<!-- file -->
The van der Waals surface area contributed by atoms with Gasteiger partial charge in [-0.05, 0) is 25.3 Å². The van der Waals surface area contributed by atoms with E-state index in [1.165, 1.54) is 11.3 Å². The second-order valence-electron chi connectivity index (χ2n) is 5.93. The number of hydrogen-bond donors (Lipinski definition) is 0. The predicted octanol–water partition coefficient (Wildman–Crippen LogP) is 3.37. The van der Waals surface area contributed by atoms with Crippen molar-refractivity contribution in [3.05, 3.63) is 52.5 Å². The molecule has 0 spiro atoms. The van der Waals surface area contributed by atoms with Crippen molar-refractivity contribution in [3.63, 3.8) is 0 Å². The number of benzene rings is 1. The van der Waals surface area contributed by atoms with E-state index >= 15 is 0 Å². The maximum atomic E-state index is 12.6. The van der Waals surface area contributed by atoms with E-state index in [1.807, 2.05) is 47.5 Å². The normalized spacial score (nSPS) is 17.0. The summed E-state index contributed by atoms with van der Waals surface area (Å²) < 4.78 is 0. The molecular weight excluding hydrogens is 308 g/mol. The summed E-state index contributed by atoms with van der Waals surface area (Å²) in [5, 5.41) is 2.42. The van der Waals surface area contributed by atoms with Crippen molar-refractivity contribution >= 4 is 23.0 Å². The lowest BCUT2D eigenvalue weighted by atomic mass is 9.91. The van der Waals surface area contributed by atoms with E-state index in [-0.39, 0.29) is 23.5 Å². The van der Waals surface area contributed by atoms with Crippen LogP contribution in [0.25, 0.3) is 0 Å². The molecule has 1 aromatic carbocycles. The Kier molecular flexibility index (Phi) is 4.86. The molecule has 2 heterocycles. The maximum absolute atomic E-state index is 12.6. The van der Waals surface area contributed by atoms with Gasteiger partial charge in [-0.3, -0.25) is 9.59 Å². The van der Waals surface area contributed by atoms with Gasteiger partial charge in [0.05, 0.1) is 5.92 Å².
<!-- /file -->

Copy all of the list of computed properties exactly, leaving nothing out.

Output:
The van der Waals surface area contributed by atoms with Gasteiger partial charge in [-0.05, 0) is 25.3 Å². The van der Waals surface area contributed by atoms with E-state index in [1.165, 1.54) is 11.3 Å². The second-order valence-electron chi connectivity index (χ2n) is 5.93. The number of hydrogen-bond donors (Lipinski definition) is 0. The predicted octanol–water partition coefficient (Wildman–Crippen LogP) is 3.37. The van der Waals surface area contributed by atoms with Crippen molar-refractivity contribution in [3.05, 3.63) is 52.5 Å². The molecule has 0 spiro atoms. The van der Waals surface area contributed by atoms with Crippen molar-refractivity contribution in [3.63, 3.8) is 0 Å². The number of benzene rings is 1. The van der Waals surface area contributed by atoms with E-state index >= 15 is 0 Å². The maximum atomic E-state index is 12.6. The van der Waals surface area contributed by atoms with E-state index in [1.807, 2.05) is 47.5 Å². The normalized spacial score (nSPS) is 17.0. The summed E-state index contributed by atoms with van der Waals surface area (Å²) < 4.78 is 0. The molecular weight excluding hydrogens is 308 g/mol. The summed E-state index contributed by atoms with van der Waals surface area (Å²) in [5, 5.41) is 2.42. The van der Waals surface area contributed by atoms with Crippen molar-refractivity contribution >= 4 is 23.0 Å². The lowest BCUT2D eigenvalue weighted by atomic mass is 9.91. The van der Waals surface area contributed by atoms with E-state index in [-0.39, 0.29) is 23.5 Å². The van der Waals surface area contributed by atoms with Crippen LogP contribution in [0.25, 0.3) is 0 Å². The molecule has 1 aromatic carbocycles. The Kier molecular flexibility index (Phi) is 4.86. The molecule has 2 heterocycles. The maximum absolute atomic E-state index is 12.6. The van der Waals surface area contributed by atoms with Gasteiger partial charge in [-0.3, -0.25) is 9.59 Å². The van der Waals surface area contributed by atoms with Gasteiger partial charge in [0.05, 0.1) is 5.92 Å².